Seventy Years Young 6

The True Optimism 7

Back to Childhood 9

Choice of the Ministry 12

My First Pastorate 14

Spiritual Refreshings 15

A Memorable Year . 18

A Church One Hundred and Fifty Years Old 21
Influence of Preachers Before and During

the Civil War 25

The Mother of Churches 28

Whitefield's Notable Visit 29

My First European Tour 30

The Vatican Council of i869-'70, and Italian

Unity. A Series of Startling Events . . 31
Old First Church, Norwalk, Conn., Founded

in 1652 33

The West Church, Binghamton .... 34

Passed Its Forty-first Milestone .... 36
Exceeding Interest and Value of Earliest

Records 38



The Initial Movement Checked By the Burn-
ing of the New Edifice of the First

Church 40

Delayed By the Removal of the Congregation-

alists to the west slde 41

West Church Society Organized .... 43

The Chapel Dedicated . 44

Our First Sabbath 47

Organization of the Church 48

Installation of First Pastor 49

No Holiday Pastime 50

Heroic Debt Raising 51

Tribute to the Women 55

Church Building Enlarged 57

Re-Dedication 58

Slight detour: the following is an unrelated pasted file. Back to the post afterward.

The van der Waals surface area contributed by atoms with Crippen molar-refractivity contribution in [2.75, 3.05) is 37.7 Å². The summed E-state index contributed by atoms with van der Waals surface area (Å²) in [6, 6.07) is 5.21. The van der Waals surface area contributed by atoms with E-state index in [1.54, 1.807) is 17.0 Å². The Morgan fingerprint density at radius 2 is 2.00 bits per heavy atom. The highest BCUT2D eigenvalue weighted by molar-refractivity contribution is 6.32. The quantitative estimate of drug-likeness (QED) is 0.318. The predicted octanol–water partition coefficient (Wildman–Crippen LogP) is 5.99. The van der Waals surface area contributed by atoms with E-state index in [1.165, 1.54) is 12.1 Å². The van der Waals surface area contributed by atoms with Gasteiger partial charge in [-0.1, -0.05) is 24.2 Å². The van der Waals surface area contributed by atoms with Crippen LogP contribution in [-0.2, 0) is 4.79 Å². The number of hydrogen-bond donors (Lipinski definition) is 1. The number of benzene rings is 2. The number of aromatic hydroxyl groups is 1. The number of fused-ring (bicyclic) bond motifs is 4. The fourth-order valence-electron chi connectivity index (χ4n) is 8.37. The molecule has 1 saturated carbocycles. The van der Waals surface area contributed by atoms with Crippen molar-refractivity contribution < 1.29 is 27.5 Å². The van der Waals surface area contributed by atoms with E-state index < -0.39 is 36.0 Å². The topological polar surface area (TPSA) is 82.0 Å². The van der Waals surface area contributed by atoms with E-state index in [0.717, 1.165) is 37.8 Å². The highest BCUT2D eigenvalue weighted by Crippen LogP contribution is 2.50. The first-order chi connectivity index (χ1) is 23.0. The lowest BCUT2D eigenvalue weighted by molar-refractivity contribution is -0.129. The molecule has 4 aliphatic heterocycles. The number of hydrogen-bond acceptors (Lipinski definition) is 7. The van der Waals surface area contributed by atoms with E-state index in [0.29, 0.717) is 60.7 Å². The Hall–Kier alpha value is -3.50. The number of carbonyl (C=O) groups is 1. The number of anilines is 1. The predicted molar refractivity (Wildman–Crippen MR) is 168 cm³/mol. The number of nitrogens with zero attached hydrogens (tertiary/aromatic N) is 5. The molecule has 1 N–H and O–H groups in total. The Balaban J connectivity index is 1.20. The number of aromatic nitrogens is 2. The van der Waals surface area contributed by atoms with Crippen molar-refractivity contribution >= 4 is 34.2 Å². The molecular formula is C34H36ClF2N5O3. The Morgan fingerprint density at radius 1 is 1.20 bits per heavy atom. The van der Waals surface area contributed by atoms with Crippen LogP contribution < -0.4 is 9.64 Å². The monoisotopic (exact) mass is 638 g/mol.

Pastor's Resignation Reconsidered and With-
drawn 58

Renewed Activity and Growth 59

Delightful Oriental Tour. An Ideal Party 60

A Miraculous Deliverance 62

With Foreign Missionaries on Their Fields and

in Their Homes 63

The Free Pew Problem 64

In Memoriam 66

Church Anniversaries 67

The Fifth Anniversary 67

The Twentieth Anniversary 69

New Year's Social Re-Union After Two Dec-
ades 73

The Silver Jubilee 75



A Quarter of a Century Grandly Celebrated . 84
The Project of a New Church Edifice ... 89
Subscriptions Started ........ 94

Corner-Stone Laid . . . . . . . . .96

Contents of the Box 98

A Graceful Tribute from the City Ministerial

Association 102

Farewell to the Old Church 105

The Old Church for Sale 109

Dedication of the New Church 111

Memorial Windows 115

A Weighty Communication and Surprise . .117

Jubilee Night 123

Evangelistic Services 127

Missionary to Japan 128

Pastor's Message to His People 130

A Successor Chosen 139

Happily Wedded 141

Retirement of Mr. Dunham 142

Pastoral Relations Formally 'Dissolved . .151

Installation of Dr. Hallenbeck 153

Dr. Hallenbeck Resigns. An Appreciation . 156

Dr. Colville's Pastorate 160

Dr. Colville's Letter of Resignation. A De-
served Tribute ... . t ... . 163
Rev. Mr. McCormick Called and Regularly In-
stalled 168

Mr. Dunham's Continuous Labors .... 170
Called to the Floral Avenue Church . . .171
The Floral Avenue Pastorate, and Third

Trip Abroad 175



Fifty Years in the Ministry 178

Activities Not Limited to His Own Parish . 179

Final Retrospect and Reflections .... 184
What Meantime Has Transpired in the World